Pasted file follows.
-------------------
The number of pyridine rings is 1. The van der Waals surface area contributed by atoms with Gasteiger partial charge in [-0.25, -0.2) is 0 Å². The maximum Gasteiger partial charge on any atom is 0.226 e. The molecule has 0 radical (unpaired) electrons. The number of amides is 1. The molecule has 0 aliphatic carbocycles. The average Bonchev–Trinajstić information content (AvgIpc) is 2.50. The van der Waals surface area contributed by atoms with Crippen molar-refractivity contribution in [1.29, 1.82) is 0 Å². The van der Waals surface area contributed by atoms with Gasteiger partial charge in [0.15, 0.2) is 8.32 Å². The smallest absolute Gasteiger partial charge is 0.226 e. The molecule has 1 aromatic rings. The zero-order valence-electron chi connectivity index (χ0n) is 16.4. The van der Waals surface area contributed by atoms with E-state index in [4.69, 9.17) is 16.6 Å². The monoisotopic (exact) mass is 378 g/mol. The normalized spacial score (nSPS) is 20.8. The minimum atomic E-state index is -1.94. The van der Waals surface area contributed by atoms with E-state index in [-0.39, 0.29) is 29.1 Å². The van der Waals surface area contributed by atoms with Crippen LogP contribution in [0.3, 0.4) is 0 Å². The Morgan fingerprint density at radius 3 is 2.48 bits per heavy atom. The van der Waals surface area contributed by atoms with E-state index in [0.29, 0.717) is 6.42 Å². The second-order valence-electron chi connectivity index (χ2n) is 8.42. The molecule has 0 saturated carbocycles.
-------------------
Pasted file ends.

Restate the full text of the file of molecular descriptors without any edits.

The number of pyridine rings is 1. The van der Waals surface area contributed by atoms with Gasteiger partial charge in [-0.25, -0.2) is 0 Å². The maximum Gasteiger partial charge on any atom is 0.226 e. The molecule has 0 radical (unpaired) electrons. The number of amides is 1. The molecule has 0 aliphatic carbocycles. The average Bonchev–Trinajstić information content (AvgIpc) is 2.50. The van der Waals surface area contributed by atoms with Crippen molar-refractivity contribution in [1.29, 1.82) is 0 Å². The van der Waals surface area contributed by atoms with Gasteiger partial charge in [0.15, 0.2) is 8.32 Å². The smallest absolute Gasteiger partial charge is 0.226 e. The molecule has 1 aromatic rings. The zero-order valence-electron chi connectivity index (χ0n) is 16.4. The van der Waals surface area contributed by atoms with E-state index in [4.69, 9.17) is 16.6 Å². The monoisotopic (exact) mass is 378 g/mol. The normalized spacial score (nSPS) is 20.8. The minimum atomic E-state index is -1.94. The van der Waals surface area contributed by atoms with E-state index in [-0.39, 0.29) is 29.1 Å². The van der Waals surface area contributed by atoms with Crippen LogP contribution in [0.3, 0.4) is 0 Å². The Morgan fingerprint density at radius 3 is 2.48 bits per heavy atom. The van der Waals surface area contributed by atoms with E-state index in [0.29, 0.717) is 6.42 Å². The second-order valence-electron chi connectivity index (χ2n) is 8.42. The molecule has 0 saturated carbocycles.